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Core cities need to support levelling up

Levelling up is often cast as a North vs South or a London and SE vs other regions issue. Whilst there can be no debate that London and the SE outperform other regions in the UK based on numerous economic indices, eutopia’s VISTA index on place attractiveness also highlights that there is a need for levelling up within regions. This is likely to be compounded by COVID and the places that were previously disadvantaged are those that will be most susceptible to the negative side of the K shaped recovery.

The best performing cities in the UK from a place attractiveness perspective are reasonably dispersed as highlighted in the map below. The Vista index for overall place attractiveness shows that the worst indexing areas are often satellite towns and cities on the edge of these regions. This is not just a factor of scale – more than 40 influencing factors have been gathered across 108 towns and cities as part of the Vista model development to create an overall ranking.

The extent of the gap in place attractiveness is important between neighbouring cities and towns.

The biggest gap in place attractiveness in the UK within a region exists between Glasgow and Motherwell (a difference of 101 places on the place attractiveness ranking) closely followed by Manchester and Bolton – which shows a difference of 100 places on the same scale.

This trend is especially evident in the North West and North East but large gaps also exist for towns and cities across the UK as can be seen in the map. The graphic below highlights some of the specific regions.

There are some exceptions which have developed more as “independents” away from their core regional hubs. These include locations like Reading, Bath, Durham and Coventry. One of the common features of these towns, is that they have the legacy of a strong university offer and they all benchmark higher than average for investment and tourism so have a relatively strong offer across key place pillars.

Some key takeaways from this analysis.

  • Core cities success often has come at a price of their closest neighbours. Whilst there is necessarily a need for a regional core urban hub, not enough has been done to encourage economic dispersal on a regional basis.
  • More transparency is required on the gap between attractiveness of places in close proximity – and why this exists. In addition to overall place attractiveness, the Vista model also provides a segmentation for Investment, Tourism, Study and Liveability. The Investment segmentation for the best performing places highlights most of these core cities fit into the Industry 4.0 category versus the Enterprise Reboot category for some of their closest neighbours. But these are not peripheral areas and highlight a failure to address FDI dispersal over a protracted period.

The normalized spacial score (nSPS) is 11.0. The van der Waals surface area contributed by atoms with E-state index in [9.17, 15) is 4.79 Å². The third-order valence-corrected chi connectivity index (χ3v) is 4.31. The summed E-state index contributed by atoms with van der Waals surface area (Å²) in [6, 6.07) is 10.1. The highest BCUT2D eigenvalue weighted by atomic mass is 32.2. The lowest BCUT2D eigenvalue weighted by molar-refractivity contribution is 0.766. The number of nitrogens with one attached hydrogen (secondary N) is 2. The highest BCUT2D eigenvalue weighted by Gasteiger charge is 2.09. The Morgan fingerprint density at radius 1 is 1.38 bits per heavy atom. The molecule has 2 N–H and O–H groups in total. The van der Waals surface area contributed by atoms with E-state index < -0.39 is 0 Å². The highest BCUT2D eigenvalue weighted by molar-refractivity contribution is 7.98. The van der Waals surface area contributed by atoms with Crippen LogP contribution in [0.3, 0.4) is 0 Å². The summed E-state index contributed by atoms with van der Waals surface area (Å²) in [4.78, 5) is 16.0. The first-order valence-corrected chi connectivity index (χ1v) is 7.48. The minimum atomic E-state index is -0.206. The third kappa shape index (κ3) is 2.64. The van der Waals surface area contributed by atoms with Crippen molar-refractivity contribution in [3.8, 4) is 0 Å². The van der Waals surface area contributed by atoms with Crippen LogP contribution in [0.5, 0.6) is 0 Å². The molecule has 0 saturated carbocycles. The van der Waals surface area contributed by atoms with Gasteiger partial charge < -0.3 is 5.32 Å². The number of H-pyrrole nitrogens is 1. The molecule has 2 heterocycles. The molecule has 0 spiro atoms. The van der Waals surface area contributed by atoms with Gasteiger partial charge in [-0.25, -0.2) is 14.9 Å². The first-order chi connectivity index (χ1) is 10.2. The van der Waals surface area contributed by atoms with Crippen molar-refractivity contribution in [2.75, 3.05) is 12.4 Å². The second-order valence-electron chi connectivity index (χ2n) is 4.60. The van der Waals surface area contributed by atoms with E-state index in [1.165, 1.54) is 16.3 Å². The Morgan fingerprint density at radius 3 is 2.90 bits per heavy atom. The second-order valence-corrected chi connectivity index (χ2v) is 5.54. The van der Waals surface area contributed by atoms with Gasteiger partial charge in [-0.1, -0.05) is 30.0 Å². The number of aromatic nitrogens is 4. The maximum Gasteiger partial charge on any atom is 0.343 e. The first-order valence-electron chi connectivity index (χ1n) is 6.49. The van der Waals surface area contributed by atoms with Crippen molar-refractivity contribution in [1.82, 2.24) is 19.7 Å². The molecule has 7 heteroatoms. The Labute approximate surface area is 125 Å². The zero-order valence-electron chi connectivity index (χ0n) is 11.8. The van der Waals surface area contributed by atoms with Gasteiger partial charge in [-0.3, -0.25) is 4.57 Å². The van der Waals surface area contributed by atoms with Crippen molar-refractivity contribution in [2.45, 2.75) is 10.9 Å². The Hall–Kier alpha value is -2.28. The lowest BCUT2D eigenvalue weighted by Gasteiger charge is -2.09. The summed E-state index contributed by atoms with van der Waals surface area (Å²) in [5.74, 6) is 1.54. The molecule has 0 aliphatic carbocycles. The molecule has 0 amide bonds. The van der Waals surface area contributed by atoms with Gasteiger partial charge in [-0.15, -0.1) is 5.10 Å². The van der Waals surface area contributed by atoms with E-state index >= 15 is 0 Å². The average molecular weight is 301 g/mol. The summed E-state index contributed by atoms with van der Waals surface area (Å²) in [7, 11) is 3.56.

The characteristics of this segmentation are outlined above and demonstrate one of the core issues underperforming places have faced has been the concentration of investment to the core cities.

What can be done to address the issues?

    1. A high level approach is not enough for levelling up. For example, establishing The Northern Powerhouse or Midlands Engine with focus on 4 or 5 core cities will not address the inequalities of these regions as a whole. It may in fact compound the issue. These regional initiatives had a genesis in inward investment related activity but that is not the only answer to levelling up locally and nationally.
    2. Better stakeholder collaboration at a local level. This is more than setting a broad vision for a region but a strategy that clearly sets out KPIs for underperforming towns and cities as part of local levelling up and how these will be achieved. This is likely to include agreement on a micro strategy for each area and the role it will play in a broader regional context. This differentiation aspect is critically important.
    3. The most problematic places will require the most radical interventions – and they may not always be obvious ones. Culture can be transformative and have a lasting legacy as demonstrated by Derry, Hull and Margate. The creative class has long since been a powerful catalyst for regeneration.
    4. Social enterprise is critical for communities with a legacy of economic deprivation. It helps to reduce welfare dependency and can act as change agents in communities.
    5. Health and wellbeing initiatives are also crucial and should be supported. Parkrun has been an amazing platform for community cohesion and wellbeing and has a grassroots, bottom up philosophy.

For a full Vista report on your location, including recommendations on how to improve your place attractiveness rankings, contact us.





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